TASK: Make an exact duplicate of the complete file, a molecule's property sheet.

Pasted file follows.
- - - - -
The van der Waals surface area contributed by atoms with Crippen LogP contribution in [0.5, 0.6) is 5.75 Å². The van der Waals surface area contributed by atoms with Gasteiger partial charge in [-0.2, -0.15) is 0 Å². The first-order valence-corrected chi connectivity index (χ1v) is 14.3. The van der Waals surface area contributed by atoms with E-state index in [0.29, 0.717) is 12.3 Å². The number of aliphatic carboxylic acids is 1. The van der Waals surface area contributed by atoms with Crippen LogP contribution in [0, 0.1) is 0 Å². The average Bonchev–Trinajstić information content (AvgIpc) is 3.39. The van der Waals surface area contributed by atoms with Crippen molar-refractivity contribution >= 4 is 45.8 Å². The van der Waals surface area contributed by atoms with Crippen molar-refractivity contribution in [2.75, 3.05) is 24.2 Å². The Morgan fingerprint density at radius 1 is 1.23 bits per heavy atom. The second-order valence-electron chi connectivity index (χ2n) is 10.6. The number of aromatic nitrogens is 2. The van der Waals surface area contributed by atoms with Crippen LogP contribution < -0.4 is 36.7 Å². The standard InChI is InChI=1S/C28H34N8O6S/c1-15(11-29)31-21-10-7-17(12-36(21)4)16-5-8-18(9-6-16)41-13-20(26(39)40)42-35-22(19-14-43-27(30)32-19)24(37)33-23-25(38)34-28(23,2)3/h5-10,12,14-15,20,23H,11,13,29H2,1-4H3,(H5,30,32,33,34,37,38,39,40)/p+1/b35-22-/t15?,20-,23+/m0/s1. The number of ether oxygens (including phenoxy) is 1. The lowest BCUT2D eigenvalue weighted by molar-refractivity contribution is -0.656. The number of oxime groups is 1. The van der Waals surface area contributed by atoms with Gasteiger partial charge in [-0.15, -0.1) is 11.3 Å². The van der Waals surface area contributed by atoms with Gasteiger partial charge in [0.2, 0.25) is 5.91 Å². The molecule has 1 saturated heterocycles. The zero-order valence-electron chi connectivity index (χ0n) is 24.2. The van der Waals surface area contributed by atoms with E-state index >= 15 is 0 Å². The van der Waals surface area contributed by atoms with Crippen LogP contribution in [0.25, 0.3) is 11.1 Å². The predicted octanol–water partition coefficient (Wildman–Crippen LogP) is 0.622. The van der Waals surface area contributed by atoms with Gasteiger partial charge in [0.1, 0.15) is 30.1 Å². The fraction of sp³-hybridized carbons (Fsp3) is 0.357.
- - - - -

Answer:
The van der Waals surface area contributed by atoms with Crippen LogP contribution in [0.5, 0.6) is 5.75 Å². The van der Waals surface area contributed by atoms with Gasteiger partial charge in [-0.2, -0.15) is 0 Å². The first-order valence-corrected chi connectivity index (χ1v) is 14.3. The van der Waals surface area contributed by atoms with E-state index in [0.29, 0.717) is 12.3 Å². The number of aliphatic carboxylic acids is 1. The van der Waals surface area contributed by atoms with Crippen LogP contribution in [0, 0.1) is 0 Å². The average Bonchev–Trinajstić information content (AvgIpc) is 3.39. The van der Waals surface area contributed by atoms with Crippen molar-refractivity contribution >= 4 is 45.8 Å². The van der Waals surface area contributed by atoms with Crippen molar-refractivity contribution in [2.75, 3.05) is 24.2 Å². The Morgan fingerprint density at radius 1 is 1.23 bits per heavy atom. The second-order valence-electron chi connectivity index (χ2n) is 10.6. The number of aromatic nitrogens is 2. The van der Waals surface area contributed by atoms with Crippen LogP contribution < -0.4 is 36.7 Å². The standard InChI is InChI=1S/C28H34N8O6S/c1-15(11-29)31-21-10-7-17(12-36(21)4)16-5-8-18(9-6-16)41-13-20(26(39)40)42-35-22(19-14-43-27(30)32-19)24(37)33-23-25(38)34-28(23,2)3/h5-10,12,14-15,20,23H,11,13,29H2,1-4H3,(H5,30,32,33,34,37,38,39,40)/p+1/b35-22-/t15?,20-,23+/m0/s1. The number of ether oxygens (including phenoxy) is 1. The lowest BCUT2D eigenvalue weighted by molar-refractivity contribution is -0.656. The number of oxime groups is 1. The van der Waals surface area contributed by atoms with Gasteiger partial charge in [-0.15, -0.1) is 11.3 Å². The van der Waals surface area contributed by atoms with Gasteiger partial charge in [0.2, 0.25) is 5.91 Å². The molecule has 1 saturated heterocycles. The zero-order valence-electron chi connectivity index (χ0n) is 24.2. The van der Waals surface area contributed by atoms with E-state index >= 15 is 0 Å². The van der Waals surface area contributed by atoms with Crippen LogP contribution in [0.25, 0.3) is 11.1 Å². The predicted octanol–water partition coefficient (Wildman–Crippen LogP) is 0.622. The van der Waals surface area contributed by atoms with Gasteiger partial charge in [0.1, 0.15) is 30.1 Å². The fraction of sp³-hybridized carbons (Fsp3) is 0.357.